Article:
3. Thanks for the advice @Little_Flatty@Jiggy @Green Hornet, I'll get some ultra thin braid next time I'm at the tackle store, and I'll also have to have a go targeting them at night - maybe even with bait as a few members have suggested.
  4. @Mike Sydney That was a good read thanks for that. Yeah I'm thinking metal blades might be my best options as well, although I didn't know that ball bearings in the lure increase casting distance - any notable surface lures with ball bearings? I have a 70mm sugapen lying around somewhere that might be worth a flick.
  5. @Mike Sydney Yeah I still do have my kayak but just haven't had the time to take it out recently. I hope to take it out in a week or two though and I am super keen to target some bream in the harbour out of it - feel like I've learned a lot since the last time I chased bream on the yak so I'm feeling hopeful!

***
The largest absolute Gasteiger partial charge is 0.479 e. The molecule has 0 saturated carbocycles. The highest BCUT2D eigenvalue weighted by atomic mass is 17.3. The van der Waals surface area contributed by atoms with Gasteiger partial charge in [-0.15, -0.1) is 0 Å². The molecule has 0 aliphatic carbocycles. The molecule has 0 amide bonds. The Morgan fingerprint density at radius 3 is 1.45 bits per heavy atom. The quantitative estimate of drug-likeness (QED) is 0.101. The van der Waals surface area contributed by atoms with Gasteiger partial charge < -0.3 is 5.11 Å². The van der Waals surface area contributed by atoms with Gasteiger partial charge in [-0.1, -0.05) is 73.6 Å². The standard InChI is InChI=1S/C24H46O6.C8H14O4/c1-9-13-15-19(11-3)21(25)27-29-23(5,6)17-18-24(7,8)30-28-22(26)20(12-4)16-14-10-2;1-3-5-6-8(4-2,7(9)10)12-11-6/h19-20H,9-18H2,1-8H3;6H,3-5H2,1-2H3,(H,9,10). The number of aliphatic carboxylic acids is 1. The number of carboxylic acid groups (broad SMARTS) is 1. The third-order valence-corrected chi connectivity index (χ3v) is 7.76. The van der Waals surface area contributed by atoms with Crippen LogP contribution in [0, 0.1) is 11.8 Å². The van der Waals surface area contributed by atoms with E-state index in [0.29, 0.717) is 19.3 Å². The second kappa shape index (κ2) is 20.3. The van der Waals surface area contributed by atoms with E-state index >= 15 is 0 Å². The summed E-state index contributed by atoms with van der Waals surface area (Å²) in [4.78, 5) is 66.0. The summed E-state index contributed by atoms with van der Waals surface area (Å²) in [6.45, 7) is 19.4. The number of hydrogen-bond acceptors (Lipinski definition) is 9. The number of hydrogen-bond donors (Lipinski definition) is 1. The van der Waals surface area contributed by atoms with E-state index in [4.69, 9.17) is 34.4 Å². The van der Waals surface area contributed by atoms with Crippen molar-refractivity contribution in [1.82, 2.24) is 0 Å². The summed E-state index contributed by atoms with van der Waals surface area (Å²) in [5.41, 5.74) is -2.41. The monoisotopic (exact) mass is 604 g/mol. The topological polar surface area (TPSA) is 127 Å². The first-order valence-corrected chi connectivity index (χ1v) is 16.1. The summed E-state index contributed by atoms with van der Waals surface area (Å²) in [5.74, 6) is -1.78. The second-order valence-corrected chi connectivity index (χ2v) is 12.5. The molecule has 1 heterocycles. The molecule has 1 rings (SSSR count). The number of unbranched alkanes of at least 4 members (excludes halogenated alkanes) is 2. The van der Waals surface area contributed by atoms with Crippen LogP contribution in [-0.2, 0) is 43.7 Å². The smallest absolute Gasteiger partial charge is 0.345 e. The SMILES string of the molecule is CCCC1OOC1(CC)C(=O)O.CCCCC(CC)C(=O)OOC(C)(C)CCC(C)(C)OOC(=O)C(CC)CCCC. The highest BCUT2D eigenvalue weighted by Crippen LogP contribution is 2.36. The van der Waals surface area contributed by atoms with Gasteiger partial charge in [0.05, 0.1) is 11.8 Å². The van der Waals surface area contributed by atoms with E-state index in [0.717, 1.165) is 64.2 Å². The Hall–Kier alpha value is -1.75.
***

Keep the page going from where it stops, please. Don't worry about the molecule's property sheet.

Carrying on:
6. Hey Fishraiders, A few weeks ago whilst fishing my local in the eastern Sydney Harbour I snagged my $20 Samaki vibe on the end of a jetty. So I decided to take the reasonable course of action of grabbing some goggles and swimming out to find it. And oh boy... not only did I save myself $20, but whilst I was swimming out there I saw some very healthy slabs of bream congregating near the end of the jetty around its pylons and stairs. I saw around 5-10 school sized bream but underneath those were 2 tanks around the 40cm mark. Ever since that day I've been revisiting that same jetty to try and tempt them to bite, however, I've had zero success in catching even a single bream. Using PE 0.8 braid and a 6lb leader I've tried soft plastic grubs, minnows and flickbaits, ecogear zx40, a couple crankbaits and even a soft vibe. Some additional info about the spot: It was approx. high tide when I went for my swim and it was around 2.5m deep at the end of the jetty The jetty is private and not accessible to the public The bottom is mostly sandy however there was some patches of more rocky/ harder bottom texture, with some patches of weeds scattered around Wind often blows weeds and other debris into the bay I think one of the main issues is that using such light lures as we do for bream I can't get the casting distance required to reach the end of the jetty. I could just about reach the final pylon using a metal bladed lure, but it was a hairy proposition due to the risk of the wind catching my line on the jetty and losing another pricey lure. Using lightly weighted soft plastics and standard ~3.5-4g cranks I seem to stand no chance of getting my lure into the zone. So my questions to you all are: Are these bream likely to live in the area and be returning to the jetty often? What would your strategy be in my situation? Any recommendations for the longest casting bream lures, or other tips to help me get the additional metres I need in my cast. Cheers everyone, TJ